Freedom Box: A Computer Built From The Ground Up With Privacy In Mind

by Grey One •

The FreedomBox is basically a router loaded up with privacy-ensuring software. Once plugged into your home network, it will “protect your security, your privacy and your anonymity while you use the internet,” according to James Vasile, the executive director of the FreedomBox Foundation, the nonprofit which was formed to develop the technology using more than $85,000 raised on Kickstarter.

The ultimate goal is to give every internet user, no matter how technophobic, a simple tool that can protect their data from prying hands, be it from ruthless hackers, nosy neighbors, profiling algorithms or repressive governments. The box can either replace a current router or simply sit between an existing router and a modem.

“That is turnkey privacy. It’s turnkey anonymity. It’s turnkey security,” said James Vasile in an October presentation introducing the FreedomBox. “We’re going try to make privacy, freedom, security, anonymity as easy and convenient as what you have now, which is the exact opposite of all of those things.”

I’m eagerly anticipating the arrival of this valuable piece of free hardware.

Freedom Box Development and Updates

Here’s the Kickstarter page for the Freedombox. The project is still under development, here the latest updates on the project:

FreedomBox development, like development for most free software projects, happens in many places at once. Our project mailing list (http://lists.alioth.debian.org/pipermail/freedombox-discuss/), community wiki, and the FreedomBox Foundations’ website are the primary places where development progress, plans, and upcoming events are discussed. The mailing list and wiki in particular have received many thousands of messages and changes since the project began a year ago.

For any who are frustrated by lack of communication through Kickstarter’s system, please accept my apologies and know that it is the result of having too many communication channels. We are still here and still working hard.

What we are working on can be broken down into four general areas:

1) Dealing with hardware.

We choose the DreamPlug from Global Scale as our initial development platform last year because of its flexibility and immediate availability on the market. A handful of contributors have devoted their time since then to building a completely free software image for this device that can use all its various features. Because the hardware industry moves so quickly, Bdale Garbee, the head of our technical advisory committee, built a more general purpose image building tool to make it easier to move between platforms. That tool is called freedom-maker and is available from the https://www.freedomboxfoundation.org/code/ site.

2) Getting boxes to talk to each other

One of the biggest challenges faced by distributed services is making sure all the different elements can talk to each other. This was particularly challenging in the FreedomBox context because we want many different software tools, from email to chat to software phones, to be able to talk to each other without having to all be re-written to use the same protocol and to communicate securely using the best available encryption and anonymity-preserving tools. Our answer is a new tool called the Freedom-buddy, documented here and discussed here on the mailing list. This tool is built on the world class TOR network to enable individual FreedomBoxes in the world’s most restricted location to find each other and decide on a secure way to communicate further.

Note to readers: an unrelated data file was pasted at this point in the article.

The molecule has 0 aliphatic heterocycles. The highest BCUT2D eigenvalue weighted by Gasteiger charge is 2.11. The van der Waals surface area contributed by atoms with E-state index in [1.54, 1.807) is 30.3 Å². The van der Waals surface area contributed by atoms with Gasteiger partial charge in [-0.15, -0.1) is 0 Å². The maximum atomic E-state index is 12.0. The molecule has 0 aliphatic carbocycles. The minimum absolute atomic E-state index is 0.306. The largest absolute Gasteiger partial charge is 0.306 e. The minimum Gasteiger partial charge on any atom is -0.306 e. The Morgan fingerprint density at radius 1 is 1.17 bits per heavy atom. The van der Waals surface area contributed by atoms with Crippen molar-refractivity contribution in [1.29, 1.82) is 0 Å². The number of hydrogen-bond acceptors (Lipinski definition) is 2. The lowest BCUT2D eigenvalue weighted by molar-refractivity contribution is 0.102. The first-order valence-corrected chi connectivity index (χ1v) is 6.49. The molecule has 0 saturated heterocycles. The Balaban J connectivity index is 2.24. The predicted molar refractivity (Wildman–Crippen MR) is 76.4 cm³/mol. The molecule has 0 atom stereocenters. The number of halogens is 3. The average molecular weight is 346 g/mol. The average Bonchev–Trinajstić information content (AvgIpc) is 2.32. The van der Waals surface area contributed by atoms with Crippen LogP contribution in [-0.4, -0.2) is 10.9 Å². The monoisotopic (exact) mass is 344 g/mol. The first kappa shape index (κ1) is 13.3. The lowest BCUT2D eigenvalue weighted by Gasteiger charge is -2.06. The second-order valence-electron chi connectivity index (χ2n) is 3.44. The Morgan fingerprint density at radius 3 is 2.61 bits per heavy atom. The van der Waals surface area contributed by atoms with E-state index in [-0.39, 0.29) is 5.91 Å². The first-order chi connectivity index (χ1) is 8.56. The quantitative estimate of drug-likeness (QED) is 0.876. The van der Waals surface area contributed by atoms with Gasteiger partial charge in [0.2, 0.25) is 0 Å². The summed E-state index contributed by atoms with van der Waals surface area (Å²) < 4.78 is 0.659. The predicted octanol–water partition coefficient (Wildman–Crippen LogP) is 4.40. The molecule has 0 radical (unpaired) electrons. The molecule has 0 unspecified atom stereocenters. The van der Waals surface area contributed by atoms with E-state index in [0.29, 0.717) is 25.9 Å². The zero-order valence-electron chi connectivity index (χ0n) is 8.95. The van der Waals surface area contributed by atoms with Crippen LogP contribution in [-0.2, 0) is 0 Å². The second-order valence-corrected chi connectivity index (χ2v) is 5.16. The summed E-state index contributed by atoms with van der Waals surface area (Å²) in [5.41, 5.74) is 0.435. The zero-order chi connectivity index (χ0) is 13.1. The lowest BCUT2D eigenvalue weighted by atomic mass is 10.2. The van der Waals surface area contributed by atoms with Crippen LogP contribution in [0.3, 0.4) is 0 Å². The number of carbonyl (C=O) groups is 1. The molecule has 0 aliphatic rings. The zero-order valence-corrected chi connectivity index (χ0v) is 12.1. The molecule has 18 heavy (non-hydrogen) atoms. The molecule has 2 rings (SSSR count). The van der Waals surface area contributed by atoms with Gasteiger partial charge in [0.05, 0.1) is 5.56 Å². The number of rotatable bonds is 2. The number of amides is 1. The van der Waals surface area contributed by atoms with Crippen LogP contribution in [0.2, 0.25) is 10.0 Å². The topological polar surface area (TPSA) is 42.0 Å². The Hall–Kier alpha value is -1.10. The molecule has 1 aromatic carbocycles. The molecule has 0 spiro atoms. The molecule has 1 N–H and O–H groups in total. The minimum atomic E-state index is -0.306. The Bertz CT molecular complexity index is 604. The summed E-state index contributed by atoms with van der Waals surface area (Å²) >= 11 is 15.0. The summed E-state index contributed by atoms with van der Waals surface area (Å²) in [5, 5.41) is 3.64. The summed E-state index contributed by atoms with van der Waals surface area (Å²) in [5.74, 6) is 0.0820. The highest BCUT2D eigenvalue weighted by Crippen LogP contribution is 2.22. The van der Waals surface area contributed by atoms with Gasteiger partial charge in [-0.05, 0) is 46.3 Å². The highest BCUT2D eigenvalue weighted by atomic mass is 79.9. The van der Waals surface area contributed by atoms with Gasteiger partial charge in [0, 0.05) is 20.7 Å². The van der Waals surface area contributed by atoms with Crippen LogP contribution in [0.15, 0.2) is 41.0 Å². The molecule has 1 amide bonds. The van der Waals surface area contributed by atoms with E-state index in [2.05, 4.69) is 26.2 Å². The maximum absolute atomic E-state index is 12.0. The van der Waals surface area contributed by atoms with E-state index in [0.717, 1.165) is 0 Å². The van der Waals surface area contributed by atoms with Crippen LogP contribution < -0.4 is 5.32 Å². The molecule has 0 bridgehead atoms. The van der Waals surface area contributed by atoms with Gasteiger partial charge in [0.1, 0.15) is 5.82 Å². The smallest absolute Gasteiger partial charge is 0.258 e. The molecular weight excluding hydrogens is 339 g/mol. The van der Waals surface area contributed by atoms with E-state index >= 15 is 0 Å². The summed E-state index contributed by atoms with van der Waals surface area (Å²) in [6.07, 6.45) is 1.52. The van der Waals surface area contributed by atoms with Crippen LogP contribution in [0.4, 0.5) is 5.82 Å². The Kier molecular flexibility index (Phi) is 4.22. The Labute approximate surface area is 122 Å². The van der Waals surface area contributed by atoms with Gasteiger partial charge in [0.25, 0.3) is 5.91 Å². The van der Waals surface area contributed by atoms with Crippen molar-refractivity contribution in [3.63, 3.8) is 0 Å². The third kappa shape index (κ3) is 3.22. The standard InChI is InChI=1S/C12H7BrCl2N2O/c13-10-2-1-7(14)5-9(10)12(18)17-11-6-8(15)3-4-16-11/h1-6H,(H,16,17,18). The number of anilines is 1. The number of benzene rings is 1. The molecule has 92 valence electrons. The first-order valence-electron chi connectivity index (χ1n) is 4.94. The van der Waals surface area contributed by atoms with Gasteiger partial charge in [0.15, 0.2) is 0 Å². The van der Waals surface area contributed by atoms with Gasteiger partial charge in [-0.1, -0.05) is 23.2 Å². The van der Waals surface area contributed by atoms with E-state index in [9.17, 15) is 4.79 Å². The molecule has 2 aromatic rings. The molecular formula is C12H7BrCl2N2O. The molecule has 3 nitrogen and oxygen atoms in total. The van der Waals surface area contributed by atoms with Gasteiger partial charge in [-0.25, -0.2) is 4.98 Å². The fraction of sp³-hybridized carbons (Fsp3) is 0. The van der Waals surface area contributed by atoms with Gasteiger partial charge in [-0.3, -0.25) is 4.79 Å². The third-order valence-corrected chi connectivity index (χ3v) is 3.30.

3) Cleaning up web traffic

Web tracking, through advertising and the monitoring of un-encrypted network connections, is one of the largest and most pervasive forms of privacy invasions today. Free software web browsers like Firefox offer users tools like AdBlock Plus and HTTPS Everywhere to help push back against this web tracking, but not all devices allow you to choose your browser these days. So we built a web proxy you can run with any browser to get the functionality from both these tools. That too is available at the https://www.freedomboxfoundation.org/code/ site.

4) Configuration soup

Combining software tools can be a little like building a jigsaw puzzle with pieces from several different kits. Getting the pieces to line up and keeping them that way as the system changes is a challenge, especially when one of your main goals is making all of this easy. To be as universal as possible we built our configuration management tool as a website that runs on your FreedomBox. That tool is called plinth and is designed for flexibility and simplicity. Plinth is the last item currently available at https://www.freedomboxfoundation.org/code/.

Summing up

There are plenty of things yet to do before reaching all the goals set out in our project vision, some of which will be worked on in this week’s North and South American hackfests, but we are making progress towards those goals and appreciate your continued support.

Initial release information will follow in two weeks and all the physical rewards will ship by the end of the month. Anyone who has not yet sent in a tee shirt size please do reply to the Kickstarter survey and anyone whose address will be different in the beginning of July from the one they sent in the survey, please message me with that updated information.

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